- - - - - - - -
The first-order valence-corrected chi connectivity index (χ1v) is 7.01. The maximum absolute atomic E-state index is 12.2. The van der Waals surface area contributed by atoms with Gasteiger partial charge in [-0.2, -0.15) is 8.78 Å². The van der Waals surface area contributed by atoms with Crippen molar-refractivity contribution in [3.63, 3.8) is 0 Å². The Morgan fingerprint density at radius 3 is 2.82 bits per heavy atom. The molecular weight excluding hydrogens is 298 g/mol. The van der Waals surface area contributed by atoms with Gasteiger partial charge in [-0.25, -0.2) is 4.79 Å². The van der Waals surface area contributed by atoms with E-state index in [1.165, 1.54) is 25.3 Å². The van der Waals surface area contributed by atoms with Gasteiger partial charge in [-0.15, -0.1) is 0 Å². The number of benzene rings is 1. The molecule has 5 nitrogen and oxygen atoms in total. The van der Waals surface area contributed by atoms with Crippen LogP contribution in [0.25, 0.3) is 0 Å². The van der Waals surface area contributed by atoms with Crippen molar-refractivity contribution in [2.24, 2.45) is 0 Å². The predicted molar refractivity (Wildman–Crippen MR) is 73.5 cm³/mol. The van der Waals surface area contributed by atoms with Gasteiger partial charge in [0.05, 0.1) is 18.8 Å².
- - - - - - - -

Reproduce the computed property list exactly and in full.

The first-order valence-corrected chi connectivity index (χ1v) is 7.01. The maximum absolute atomic E-state index is 12.2. The van der Waals surface area contributed by atoms with Gasteiger partial charge in [-0.2, -0.15) is 8.78 Å². The van der Waals surface area contributed by atoms with Crippen molar-refractivity contribution in [3.63, 3.8) is 0 Å². The Morgan fingerprint density at radius 3 is 2.82 bits per heavy atom. The molecular weight excluding hydrogens is 298 g/mol. The van der Waals surface area contributed by atoms with Gasteiger partial charge in [-0.25, -0.2) is 4.79 Å². The van der Waals surface area contributed by atoms with E-state index in [1.165, 1.54) is 25.3 Å². The van der Waals surface area contributed by atoms with Gasteiger partial charge in [-0.15, -0.1) is 0 Å². The number of benzene rings is 1. The molecule has 5 nitrogen and oxygen atoms in total. The van der Waals surface area contributed by atoms with Crippen LogP contribution in [0.25, 0.3) is 0 Å². The van der Waals surface area contributed by atoms with Crippen molar-refractivity contribution in [2.24, 2.45) is 0 Å². The predicted molar refractivity (Wildman–Crippen MR) is 73.5 cm³/mol. The van der Waals surface area contributed by atoms with Gasteiger partial charge in [0.05, 0.1) is 18.8 Å².